A sign that’s perched atop a skyscraper or hanging outside a restaurant can convey more than the name of the brand it’s advertising. The right sign can capture the character of the buildings and businesses that define its surrounding environment.
Whether they’re inspiring a sense of wonder or nostalgia, we can’t help but feel connected to the signature accents that signs make on cities around the world. Some of these are iconic. Some are technological wonders. Some are just plain clever. For brands, they present tremendous opportunity not only to catch your eye, but also to leave a memorable mark. These five signs from around the world are sterling examples of how the right sign forges an inextricable link with its home city.
Chang Soda’s “Fizzy” Billboard (Bangkok, Thailand)
In 2010, ThaiBev, the largest beverage company in Thailand, decided that merely displaying a giant bottle of its Chang Soda wasn’t enough to distinguish it from other “fizzy” drinks—especially Singha Soda, which has long dominated the Thai beverage market. JEH United, the Bangkok-based creative agency that conceived the billboard, wanted to show the city that there was another soda brand that was also “bubbling” in the market. To emphasize this point, the company created a billboard featuring a giant bottle of Chang Soda on Makkasan Road in central Bangkok. On Friday and Saturday evenings, the company literally showed how “fizzy” Chang Soda is by launching thousands of white balloons from the bottle’s lip for an entire month.
The “Welcome to Las Vegas” Sign at Terminal 3, McCarran International Airport (Las Vegas, United States)
Las Vegas is hardly shy about being flashy. When it unveiled the new Terminal 3 at the McCarran International Airport in 2012, it did so with the aid of celebrity impersonators and performers from Cirque du Soleil. The $2.4 billion terminal included shops, restaurants, and even slot machines that were meant to show international travelers arriving to Las Vegas that “everything people expect once they get to the Strip, now they’ll have that when they get off the airplane,” said Susan Brager, chairwoman of the Clark County Commission, in an interview with the Las Vegas Sun. There is no other feature in Terminal 3 that does this more than its “Welcome to Las Vegas” sign, an homage to the city’s landmarked sign that tells every traveler that they have indeed arrived at the “Entertainment Capital of the World.”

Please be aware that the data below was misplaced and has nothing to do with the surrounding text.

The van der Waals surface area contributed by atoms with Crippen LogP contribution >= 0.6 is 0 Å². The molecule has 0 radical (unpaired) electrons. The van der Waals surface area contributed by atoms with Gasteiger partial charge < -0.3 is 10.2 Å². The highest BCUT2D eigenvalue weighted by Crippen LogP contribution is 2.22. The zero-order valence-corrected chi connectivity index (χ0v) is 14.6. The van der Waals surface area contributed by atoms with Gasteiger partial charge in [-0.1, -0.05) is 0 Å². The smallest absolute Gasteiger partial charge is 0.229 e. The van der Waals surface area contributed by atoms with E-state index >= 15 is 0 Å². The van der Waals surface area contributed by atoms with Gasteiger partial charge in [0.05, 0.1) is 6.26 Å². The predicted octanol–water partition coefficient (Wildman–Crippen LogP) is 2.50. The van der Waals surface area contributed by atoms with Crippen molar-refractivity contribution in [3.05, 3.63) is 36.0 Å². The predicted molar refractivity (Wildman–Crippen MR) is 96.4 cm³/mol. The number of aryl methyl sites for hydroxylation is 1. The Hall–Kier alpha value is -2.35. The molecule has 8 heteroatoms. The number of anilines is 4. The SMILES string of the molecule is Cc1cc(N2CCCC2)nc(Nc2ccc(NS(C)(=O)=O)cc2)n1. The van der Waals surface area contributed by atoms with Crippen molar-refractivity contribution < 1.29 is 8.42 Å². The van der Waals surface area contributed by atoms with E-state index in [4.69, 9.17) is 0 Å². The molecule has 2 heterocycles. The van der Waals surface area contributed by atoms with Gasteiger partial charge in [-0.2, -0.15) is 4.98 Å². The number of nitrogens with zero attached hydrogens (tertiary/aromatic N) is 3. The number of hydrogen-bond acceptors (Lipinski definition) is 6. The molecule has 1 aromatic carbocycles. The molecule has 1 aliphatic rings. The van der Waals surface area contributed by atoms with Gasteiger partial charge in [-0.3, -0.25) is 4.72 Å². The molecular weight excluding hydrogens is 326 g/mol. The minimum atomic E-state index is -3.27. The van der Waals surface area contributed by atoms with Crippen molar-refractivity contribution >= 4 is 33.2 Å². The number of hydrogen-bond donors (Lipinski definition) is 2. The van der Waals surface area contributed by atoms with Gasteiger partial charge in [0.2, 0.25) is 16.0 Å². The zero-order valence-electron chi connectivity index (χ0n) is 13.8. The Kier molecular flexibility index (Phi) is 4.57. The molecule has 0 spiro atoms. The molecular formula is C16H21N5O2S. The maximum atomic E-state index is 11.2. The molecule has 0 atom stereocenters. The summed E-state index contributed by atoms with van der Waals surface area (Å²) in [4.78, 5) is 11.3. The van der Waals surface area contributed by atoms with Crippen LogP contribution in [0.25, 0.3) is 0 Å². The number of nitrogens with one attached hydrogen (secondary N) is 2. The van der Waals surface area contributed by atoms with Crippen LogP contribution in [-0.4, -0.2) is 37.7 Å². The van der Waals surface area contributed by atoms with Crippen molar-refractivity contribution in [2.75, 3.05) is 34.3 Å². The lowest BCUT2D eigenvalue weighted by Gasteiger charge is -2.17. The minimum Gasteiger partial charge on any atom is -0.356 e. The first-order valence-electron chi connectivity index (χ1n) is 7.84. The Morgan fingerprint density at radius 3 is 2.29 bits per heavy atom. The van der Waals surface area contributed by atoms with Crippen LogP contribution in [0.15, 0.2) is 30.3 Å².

The “New Yorker” Sign at The New Yorker A Wyndham Hotel (New York City, United States)
The bright red “New Yorker” sign is as quintessentially New York as the hotel it adorns. Perched atop The New Yorker A Wyndham Hotel, the sign has survived multiple owners and millions of dollars in renovations. As the hotel is near the massive Hudson Yards development, the “New Yorker” sign will certainly help in grabbing the attention of New Yorkers and tourists looking for a taste of old New York.
Sammy’s Kitchen Ltd.’s Neon Cow Sign (Hong Kong)
The vibrant glow of Hong Kong’s neon signs has long given the area a kinetic and classic feel. But sadly, these signs are becoming a lost art: Hong Kong’s Buildings Department has been removing many of these neon signs for violating city codes, The New York Times reported in 2015. One sign that fell victim to the Buildings Department was the famous neon cow sign outside of Sammy’s Kitchen Ltd. in Hong Kong’s Western District. The neon cow was a suitable mascot for the popular steakhouse and was once a huge hit with diners and tourists alike. The sign has since been sent to M+, a new visual culture museum scheduled to open in Hong Kong’s West Kowloon Cultural District in 2019.
The Crown Lights at the PECO Building (Philadelphia, United States)
Since July 4, 1976, the electronic crown lights on top of the PECO Building in Center City Philadelphia have displayed over 17,500 messages ranging from birthday greetings to breaking news. Thirty years later, in 2009, the building replaced the lights with a new LED system boasting brighter colors, better energy efficiency and more striking visuals.
24 October 2017 by Karla Pope